Nine in 10 Connecticut residents who have visited their dentist since the pandemic began felt comfortable doing so, according to the Connecticut State Dental Association (CSDA). In the organization’s poll, patients most often cited the use of personal protection equipment, safety precautions, cleanliness, and screening protocols as the reasons for their confidence.
When asked who they would trust most to communicate that it is safe to visit the dentist, state residents overwhelmingly indicated that they would most trust assurances from their own dentist’s office.
The local health department and the Centers for Disease Control and Prevention each were cited by about 20% of those surveyed as their preferred choice for such a recommendation, compared to nearly half who indicated that they would trust their dentist’s office most.
The pandemic has caused some state residents to delay dental visits, both for routine appointments and for specific issues related to their teeth or gums. While 87% of residents indicated that they visit a dentist in a typical year, only 63% said they had done so in 2020.
Of those who had not been to the dentist yet this year, 65% said they put off a visit for routine preventive work because of the pandemic, and 25% said they had issues with their teeth or gums but decided not to go to the dentist due to the pandemic.
Delaying dental work can lead to more serious dental issues and can potentially impact overall health, the CSDA said.
“Connecticut residents clearly indicated that they appreciate the safety precautions being taken by dental offices and trust their own dentist to keep them informed as to when it is safe to proceed with an appointment with their dentist,” said Dr. Tam Le, CSDA president.
“Understandably, some people opted to put off a dental visit due to coronavirus, but many still plan to get to their dentist this year. To prevent dental issues from escalating into more acute health issues, getting to the dentist remains advisable, so long as safety protocols are observed,” Le said.
The survey also found little difference in the comfort level of patients whose most recent visit to their dentist’s office came either before or after the arrival of the coronavirus in the state back in early spring. Overall, 96% were comfortable before the pandemic compared to 94% who said they were comfortable at their dental appointment since the outbreak.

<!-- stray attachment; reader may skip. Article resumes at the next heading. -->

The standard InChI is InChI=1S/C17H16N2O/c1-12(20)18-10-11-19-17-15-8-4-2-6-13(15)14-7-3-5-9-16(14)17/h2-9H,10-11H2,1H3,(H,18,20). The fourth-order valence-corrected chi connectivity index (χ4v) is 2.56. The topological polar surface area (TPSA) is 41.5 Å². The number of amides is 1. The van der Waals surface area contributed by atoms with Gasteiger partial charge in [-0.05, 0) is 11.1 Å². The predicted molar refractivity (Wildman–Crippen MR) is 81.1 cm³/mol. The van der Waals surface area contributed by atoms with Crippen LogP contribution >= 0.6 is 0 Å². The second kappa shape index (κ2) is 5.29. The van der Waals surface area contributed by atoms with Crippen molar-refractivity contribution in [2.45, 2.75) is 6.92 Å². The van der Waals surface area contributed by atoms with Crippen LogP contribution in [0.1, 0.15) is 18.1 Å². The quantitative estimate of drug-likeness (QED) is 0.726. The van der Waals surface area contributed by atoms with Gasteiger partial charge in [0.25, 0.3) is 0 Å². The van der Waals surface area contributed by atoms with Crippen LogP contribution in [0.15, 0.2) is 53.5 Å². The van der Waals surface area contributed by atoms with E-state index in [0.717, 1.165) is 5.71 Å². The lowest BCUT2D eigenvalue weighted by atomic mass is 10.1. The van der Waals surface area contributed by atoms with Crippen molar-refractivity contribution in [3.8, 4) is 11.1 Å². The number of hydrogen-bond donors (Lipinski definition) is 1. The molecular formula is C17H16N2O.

About seven in 10 who went to the dentist prior to the pandemic indicated they were extremely or very comfortable doing so. For those who visited their dentist during the pandemic, more than six in 10 said they were either extremely comfortable or very comfortable at their dentist appointments.
Regarding safety precautions being taken by dentists to make patients feel comfortable, 52% said that personal protection equipment was the primary reason, 36% indicated safety precautions such as limiting the number of people in the office or having people wait in their cars rather than the waiting room, and 23% cited either the cleanliness of the office or patient screening protocols such as temperature checks.
While in a typical year, 13% of those surveyed said they don’t visit a dentist, so far in 2020, 37% have yet to visit a dentist. Just over half of the individuals surveyed said they anticipate going to the dentist before the end of the year. Among those who do not plan to do so, not expecting to need any dental services (62%) was identified more often as a reason than any concerns about COVID-19 (43%).
Conducted between October 7 and October 16 by Spectrum Associates Market Research, the survey included 407 Connecticut residents age 25 and older. Half were male, and half were female. Also, more than nine in 10 indicated that they currently have or have had dental insurance.